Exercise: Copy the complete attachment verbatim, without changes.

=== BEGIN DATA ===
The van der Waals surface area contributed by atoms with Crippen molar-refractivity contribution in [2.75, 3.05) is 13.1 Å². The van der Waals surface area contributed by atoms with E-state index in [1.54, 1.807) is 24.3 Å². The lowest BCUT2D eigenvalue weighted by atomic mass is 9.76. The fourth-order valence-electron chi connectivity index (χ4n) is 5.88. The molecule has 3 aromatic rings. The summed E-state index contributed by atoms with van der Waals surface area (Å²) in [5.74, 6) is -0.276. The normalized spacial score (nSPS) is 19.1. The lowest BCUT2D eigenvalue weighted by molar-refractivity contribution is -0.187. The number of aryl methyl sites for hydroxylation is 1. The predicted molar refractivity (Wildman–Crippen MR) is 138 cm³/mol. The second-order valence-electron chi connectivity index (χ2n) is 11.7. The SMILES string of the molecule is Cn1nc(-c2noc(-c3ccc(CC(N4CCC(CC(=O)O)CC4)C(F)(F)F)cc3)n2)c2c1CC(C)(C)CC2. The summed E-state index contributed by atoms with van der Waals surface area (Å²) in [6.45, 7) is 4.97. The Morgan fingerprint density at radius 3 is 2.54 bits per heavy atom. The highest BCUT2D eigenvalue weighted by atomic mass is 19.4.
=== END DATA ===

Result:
The van der Waals surface area contributed by atoms with Crippen molar-refractivity contribution in [2.75, 3.05) is 13.1 Å². The van der Waals surface area contributed by atoms with E-state index in [1.54, 1.807) is 24.3 Å². The lowest BCUT2D eigenvalue weighted by atomic mass is 9.76. The fourth-order valence-electron chi connectivity index (χ4n) is 5.88. The molecule has 3 aromatic rings. The summed E-state index contributed by atoms with van der Waals surface area (Å²) in [5.74, 6) is -0.276. The normalized spacial score (nSPS) is 19.1. The lowest BCUT2D eigenvalue weighted by molar-refractivity contribution is -0.187. The number of aryl methyl sites for hydroxylation is 1. The predicted molar refractivity (Wildman–Crippen MR) is 138 cm³/mol. The second-order valence-electron chi connectivity index (χ2n) is 11.7. The SMILES string of the molecule is Cn1nc(-c2noc(-c3ccc(CC(N4CCC(CC(=O)O)CC4)C(F)(F)F)cc3)n2)c2c1CC(C)(C)CC2. The summed E-state index contributed by atoms with van der Waals surface area (Å²) in [6.45, 7) is 4.97. The Morgan fingerprint density at radius 3 is 2.54 bits per heavy atom. The highest BCUT2D eigenvalue weighted by atomic mass is 19.4.